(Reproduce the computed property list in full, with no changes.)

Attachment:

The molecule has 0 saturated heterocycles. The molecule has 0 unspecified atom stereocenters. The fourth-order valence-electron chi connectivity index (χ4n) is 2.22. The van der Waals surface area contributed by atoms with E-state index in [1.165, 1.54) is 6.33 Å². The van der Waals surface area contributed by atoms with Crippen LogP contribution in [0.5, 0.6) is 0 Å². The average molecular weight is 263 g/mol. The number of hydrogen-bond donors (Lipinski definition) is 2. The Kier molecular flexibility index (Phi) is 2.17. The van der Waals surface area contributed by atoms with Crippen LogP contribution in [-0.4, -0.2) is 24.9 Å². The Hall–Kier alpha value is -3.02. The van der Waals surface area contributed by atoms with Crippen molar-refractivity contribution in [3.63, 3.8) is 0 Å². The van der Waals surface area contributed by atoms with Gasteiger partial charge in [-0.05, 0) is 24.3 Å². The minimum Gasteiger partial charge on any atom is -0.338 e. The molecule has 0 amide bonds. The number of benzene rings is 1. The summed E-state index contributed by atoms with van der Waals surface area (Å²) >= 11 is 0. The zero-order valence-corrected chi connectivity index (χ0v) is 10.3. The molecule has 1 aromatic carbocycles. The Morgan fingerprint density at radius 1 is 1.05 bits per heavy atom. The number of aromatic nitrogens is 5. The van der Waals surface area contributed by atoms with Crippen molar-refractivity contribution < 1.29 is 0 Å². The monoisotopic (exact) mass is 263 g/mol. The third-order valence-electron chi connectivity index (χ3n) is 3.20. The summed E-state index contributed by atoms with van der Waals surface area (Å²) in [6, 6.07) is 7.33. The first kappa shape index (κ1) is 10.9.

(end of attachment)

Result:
The molecule has 0 saturated heterocycles. The molecule has 0 unspecified atom stereocenters. The fourth-order valence-electron chi connectivity index (χ4n) is 2.22. The van der Waals surface area contributed by atoms with E-state index in [1.165, 1.54) is 6.33 Å². The van der Waals surface area contributed by atoms with Crippen LogP contribution in [0.5, 0.6) is 0 Å². The average molecular weight is 263 g/mol. The number of hydrogen-bond donors (Lipinski definition) is 2. The Kier molecular flexibility index (Phi) is 2.17. The van der Waals surface area contributed by atoms with Crippen LogP contribution in [-0.4, -0.2) is 24.9 Å². The Hall–Kier alpha value is -3.02. The van der Waals surface area contributed by atoms with Crippen molar-refractivity contribution in [3.63, 3.8) is 0 Å². The van der Waals surface area contributed by atoms with Gasteiger partial charge in [-0.05, 0) is 24.3 Å². The minimum Gasteiger partial charge on any atom is -0.338 e. The molecule has 0 amide bonds. The number of benzene rings is 1. The summed E-state index contributed by atoms with van der Waals surface area (Å²) >= 11 is 0. The zero-order valence-corrected chi connectivity index (χ0v) is 10.3. The molecule has 1 aromatic carbocycles. The Morgan fingerprint density at radius 1 is 1.05 bits per heavy atom. The number of aromatic nitrogens is 5. The van der Waals surface area contributed by atoms with Crippen molar-refractivity contribution < 1.29 is 0 Å². The monoisotopic (exact) mass is 263 g/mol. The third-order valence-electron chi connectivity index (χ3n) is 3.20. The summed E-state index contributed by atoms with van der Waals surface area (Å²) in [6, 6.07) is 7.33. The first kappa shape index (κ1) is 10.9.